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My first thought was what did they sing in church before Beethoven and Bach. I wonder if there was resistance to their music when it was new. I did like the analogy that a march should make you feel like marching, and a waltz like waltzing. I'm a post Vatican II kid who grew up during a time when the priests were wearing long hair and beards, and nuns played drums in church, so perhaps my views have been permanently warped by that. I have been singing in church choirs for 32 years now. I have had advance vocal training, and am a contralto, so I love Gilbert and Sullivan because they wrote such meaty contralto parts. I have cantored for the Archdiocesan choir, as did my grandmother and great grandmother before me. I believe that the music in church should make people "feel" the Holy Spirit, and become more engaged with the mass. I know all the arguments that just being there with the Eucharist should be enough. For alot of pew warmers, it isn't. I know when I am just in the pews for a service that some of the 100 year old music makes me physically uncomfortable, particularly when sung badly.

We are a poor parish in a drug infested inner city neighborhood. Half our Sundays are without musical accompaniment because we can't afford to pay an organist. It would be great if we could have a classical pipe organ being played by a graduate of Juliard, and a full choir of classically trained voices. In reality, we have a volunteer pianist twice a month, two singers with training, the rest are nice volunteers who don't even read music. I'm not saying it is okay to settle, and I have been working to improve the music department, but we also have to deal in reality. In our parish, just trying to get the prostitutes to come inside when it is -20C outside is a struggle. If newer music makes them more engaged in the service, in a joyous worshipful frame of mind, then that is truly praying twice.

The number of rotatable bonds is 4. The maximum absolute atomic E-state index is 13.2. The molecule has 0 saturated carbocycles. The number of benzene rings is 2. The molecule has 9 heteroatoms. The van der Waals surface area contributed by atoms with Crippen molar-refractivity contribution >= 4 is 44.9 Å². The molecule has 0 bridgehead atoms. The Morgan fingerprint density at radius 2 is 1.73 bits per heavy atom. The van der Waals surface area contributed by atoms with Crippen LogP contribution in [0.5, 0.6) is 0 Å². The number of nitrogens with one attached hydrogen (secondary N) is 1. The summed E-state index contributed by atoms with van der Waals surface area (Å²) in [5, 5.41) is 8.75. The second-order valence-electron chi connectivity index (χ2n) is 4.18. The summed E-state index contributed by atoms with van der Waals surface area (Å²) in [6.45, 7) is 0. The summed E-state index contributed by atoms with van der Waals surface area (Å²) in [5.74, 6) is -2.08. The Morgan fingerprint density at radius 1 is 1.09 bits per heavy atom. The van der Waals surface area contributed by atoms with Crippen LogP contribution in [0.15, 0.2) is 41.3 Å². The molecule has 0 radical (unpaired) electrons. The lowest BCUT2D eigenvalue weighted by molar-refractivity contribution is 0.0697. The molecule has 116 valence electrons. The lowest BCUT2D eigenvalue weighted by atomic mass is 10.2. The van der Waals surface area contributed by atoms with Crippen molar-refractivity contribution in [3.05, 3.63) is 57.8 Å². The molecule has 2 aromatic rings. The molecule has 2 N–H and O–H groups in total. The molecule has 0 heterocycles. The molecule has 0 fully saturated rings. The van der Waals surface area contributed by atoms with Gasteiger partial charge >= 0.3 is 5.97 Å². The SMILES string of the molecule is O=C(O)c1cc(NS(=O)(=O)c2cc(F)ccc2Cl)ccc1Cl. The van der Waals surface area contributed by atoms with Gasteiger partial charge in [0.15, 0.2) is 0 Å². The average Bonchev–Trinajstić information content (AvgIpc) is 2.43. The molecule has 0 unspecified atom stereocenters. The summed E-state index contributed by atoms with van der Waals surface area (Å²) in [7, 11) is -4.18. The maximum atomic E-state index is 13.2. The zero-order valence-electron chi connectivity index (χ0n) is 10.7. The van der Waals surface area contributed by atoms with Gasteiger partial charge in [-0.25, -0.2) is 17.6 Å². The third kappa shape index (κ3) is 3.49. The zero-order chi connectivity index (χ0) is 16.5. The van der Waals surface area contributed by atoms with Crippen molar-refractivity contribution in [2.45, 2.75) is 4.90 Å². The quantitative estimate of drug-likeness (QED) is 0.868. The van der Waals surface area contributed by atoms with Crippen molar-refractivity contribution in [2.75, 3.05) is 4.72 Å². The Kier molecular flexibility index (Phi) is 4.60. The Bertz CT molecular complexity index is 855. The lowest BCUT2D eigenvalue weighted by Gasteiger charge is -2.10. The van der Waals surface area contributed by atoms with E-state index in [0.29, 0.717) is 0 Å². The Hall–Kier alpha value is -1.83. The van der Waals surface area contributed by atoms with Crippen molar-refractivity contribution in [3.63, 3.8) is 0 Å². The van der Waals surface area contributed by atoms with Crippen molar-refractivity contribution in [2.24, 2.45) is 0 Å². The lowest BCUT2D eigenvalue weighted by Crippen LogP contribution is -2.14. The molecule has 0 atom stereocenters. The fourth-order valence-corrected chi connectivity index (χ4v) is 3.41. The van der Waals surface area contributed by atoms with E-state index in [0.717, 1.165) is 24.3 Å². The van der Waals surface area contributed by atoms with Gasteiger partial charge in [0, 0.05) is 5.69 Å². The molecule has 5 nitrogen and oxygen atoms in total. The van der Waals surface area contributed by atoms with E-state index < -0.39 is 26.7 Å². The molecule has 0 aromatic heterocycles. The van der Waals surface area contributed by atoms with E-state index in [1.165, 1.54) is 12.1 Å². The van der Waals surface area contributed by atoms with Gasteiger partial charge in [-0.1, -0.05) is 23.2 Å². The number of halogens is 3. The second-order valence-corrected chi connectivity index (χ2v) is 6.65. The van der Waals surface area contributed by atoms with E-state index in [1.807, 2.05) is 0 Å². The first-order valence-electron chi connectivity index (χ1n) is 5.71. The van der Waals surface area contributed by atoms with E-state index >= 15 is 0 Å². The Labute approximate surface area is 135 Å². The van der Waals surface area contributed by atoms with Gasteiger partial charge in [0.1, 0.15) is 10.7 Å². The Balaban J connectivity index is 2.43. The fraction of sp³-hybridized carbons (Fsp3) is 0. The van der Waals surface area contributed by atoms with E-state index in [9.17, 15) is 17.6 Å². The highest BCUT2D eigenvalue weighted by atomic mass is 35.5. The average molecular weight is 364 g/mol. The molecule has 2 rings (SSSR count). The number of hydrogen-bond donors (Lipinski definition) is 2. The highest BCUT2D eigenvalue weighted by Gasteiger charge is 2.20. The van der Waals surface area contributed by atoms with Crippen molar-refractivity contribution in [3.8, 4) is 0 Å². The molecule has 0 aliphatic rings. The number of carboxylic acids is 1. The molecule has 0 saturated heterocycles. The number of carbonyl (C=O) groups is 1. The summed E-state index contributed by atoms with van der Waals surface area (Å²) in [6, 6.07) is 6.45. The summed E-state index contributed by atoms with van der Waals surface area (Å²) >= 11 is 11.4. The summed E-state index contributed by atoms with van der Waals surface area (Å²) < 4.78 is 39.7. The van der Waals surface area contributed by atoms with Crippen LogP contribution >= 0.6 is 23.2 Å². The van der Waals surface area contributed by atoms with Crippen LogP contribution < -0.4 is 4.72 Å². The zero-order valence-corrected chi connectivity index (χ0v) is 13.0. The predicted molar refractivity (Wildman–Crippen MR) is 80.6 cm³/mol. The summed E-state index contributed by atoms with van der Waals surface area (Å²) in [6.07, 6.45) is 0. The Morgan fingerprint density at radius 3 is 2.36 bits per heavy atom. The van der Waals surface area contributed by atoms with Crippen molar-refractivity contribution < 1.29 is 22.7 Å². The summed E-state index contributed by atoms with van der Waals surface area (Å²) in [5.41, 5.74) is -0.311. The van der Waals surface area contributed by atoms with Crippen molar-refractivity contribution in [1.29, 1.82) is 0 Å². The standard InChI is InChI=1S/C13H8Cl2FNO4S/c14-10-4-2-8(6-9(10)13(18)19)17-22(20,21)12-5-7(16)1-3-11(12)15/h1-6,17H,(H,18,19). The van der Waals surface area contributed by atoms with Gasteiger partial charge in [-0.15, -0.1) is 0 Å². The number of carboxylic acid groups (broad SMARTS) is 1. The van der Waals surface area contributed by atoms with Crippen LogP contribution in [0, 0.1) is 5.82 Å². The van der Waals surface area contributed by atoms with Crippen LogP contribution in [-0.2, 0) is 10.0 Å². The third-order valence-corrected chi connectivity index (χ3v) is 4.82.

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[quote name='Nadezhda' post='1411116' date='Oct 29 2007, 12:55 PM']Music Man, I have the dubious distinction of having experienced both "traditional" (though Protestant, but you know this :) ) and "contemporary" services. Reading old and rather tuneless songs from the hymnal gets tiresome very quickly. The same can be said for repeating the chorus of a praise and worship song some twenty times.

There is some really, really good modern music. It takes effort to find. In my own experience, a mix of old and new keeps the older worshippers happy and doesn't shut out younger ones. Some hymns keep getting sung because they remain solid and viable. Some were bad when written and should be let die peacefully. Claiming that something is better just because it is "traditional" seems very narrow-minded. That's just me.[/quote]

I don't think anyone is saying that something being a "traditional" piece of music automatically qualifies it as "good music." That is the furthest thing from what we are saying. We are not being subjective (in terms of taste and what pieces of music are "better" or "worse"), we are trying to arrive at objective reasons for allowing or not allowing contemporary 'praise and worship' songs in the setting of the Mass. I would be very curious to know what your comments would be concerning my earlier post.

God bless,